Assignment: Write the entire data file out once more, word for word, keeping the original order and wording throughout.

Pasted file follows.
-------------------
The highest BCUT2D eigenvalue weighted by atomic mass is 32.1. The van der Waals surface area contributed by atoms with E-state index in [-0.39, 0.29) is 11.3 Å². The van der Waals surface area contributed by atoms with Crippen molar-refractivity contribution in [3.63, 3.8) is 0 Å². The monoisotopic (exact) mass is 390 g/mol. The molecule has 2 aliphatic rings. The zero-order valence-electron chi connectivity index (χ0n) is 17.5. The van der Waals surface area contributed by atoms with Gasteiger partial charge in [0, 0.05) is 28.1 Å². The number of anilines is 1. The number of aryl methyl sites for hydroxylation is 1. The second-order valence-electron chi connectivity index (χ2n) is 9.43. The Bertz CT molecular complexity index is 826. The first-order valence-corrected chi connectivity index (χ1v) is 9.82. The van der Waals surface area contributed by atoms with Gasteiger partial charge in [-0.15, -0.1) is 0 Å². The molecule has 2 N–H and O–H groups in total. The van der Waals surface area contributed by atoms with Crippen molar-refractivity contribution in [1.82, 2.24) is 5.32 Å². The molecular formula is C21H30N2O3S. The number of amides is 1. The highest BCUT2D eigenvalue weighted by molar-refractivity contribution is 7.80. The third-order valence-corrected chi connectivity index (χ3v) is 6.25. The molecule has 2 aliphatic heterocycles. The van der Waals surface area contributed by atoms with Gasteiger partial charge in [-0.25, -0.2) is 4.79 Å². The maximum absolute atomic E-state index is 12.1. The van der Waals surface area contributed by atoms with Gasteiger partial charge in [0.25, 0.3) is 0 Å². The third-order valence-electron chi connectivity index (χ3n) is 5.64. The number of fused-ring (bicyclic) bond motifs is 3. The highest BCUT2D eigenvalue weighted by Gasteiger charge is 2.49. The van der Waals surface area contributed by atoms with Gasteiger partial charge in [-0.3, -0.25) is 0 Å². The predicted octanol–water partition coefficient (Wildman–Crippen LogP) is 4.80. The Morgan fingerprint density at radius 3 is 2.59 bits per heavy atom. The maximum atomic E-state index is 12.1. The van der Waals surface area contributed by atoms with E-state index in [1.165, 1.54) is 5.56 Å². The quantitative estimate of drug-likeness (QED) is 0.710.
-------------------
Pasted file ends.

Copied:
The highest BCUT2D eigenvalue weighted by atomic mass is 32.1. The van der Waals surface area contributed by atoms with E-state index in [-0.39, 0.29) is 11.3 Å². The van der Waals surface area contributed by atoms with Crippen molar-refractivity contribution in [3.63, 3.8) is 0 Å². The monoisotopic (exact) mass is 390 g/mol. The molecule has 2 aliphatic rings. The zero-order valence-electron chi connectivity index (χ0n) is 17.5. The van der Waals surface area contributed by atoms with Gasteiger partial charge in [0, 0.05) is 28.1 Å². The number of anilines is 1. The number of aryl methyl sites for hydroxylation is 1. The second-order valence-electron chi connectivity index (χ2n) is 9.43. The Bertz CT molecular complexity index is 826. The first-order valence-corrected chi connectivity index (χ1v) is 9.82. The van der Waals surface area contributed by atoms with Gasteiger partial charge in [-0.15, -0.1) is 0 Å². The molecule has 2 N–H and O–H groups in total. The van der Waals surface area contributed by atoms with Crippen molar-refractivity contribution in [1.82, 2.24) is 5.32 Å². The molecular formula is C21H30N2O3S. The number of amides is 1. The highest BCUT2D eigenvalue weighted by molar-refractivity contribution is 7.80. The third-order valence-corrected chi connectivity index (χ3v) is 6.25. The molecule has 2 aliphatic heterocycles. The van der Waals surface area contributed by atoms with Gasteiger partial charge in [-0.25, -0.2) is 4.79 Å². The maximum absolute atomic E-state index is 12.1. The van der Waals surface area contributed by atoms with Gasteiger partial charge in [0.25, 0.3) is 0 Å². The third-order valence-electron chi connectivity index (χ3n) is 5.64. The number of fused-ring (bicyclic) bond motifs is 3. The highest BCUT2D eigenvalue weighted by Gasteiger charge is 2.49. The van der Waals surface area contributed by atoms with Gasteiger partial charge in [-0.3, -0.25) is 0 Å². The predicted octanol–water partition coefficient (Wildman–Crippen LogP) is 4.80. The Morgan fingerprint density at radius 3 is 2.59 bits per heavy atom. The maximum atomic E-state index is 12.1. The van der Waals surface area contributed by atoms with E-state index in [1.165, 1.54) is 5.56 Å². The quantitative estimate of drug-likeness (QED) is 0.710.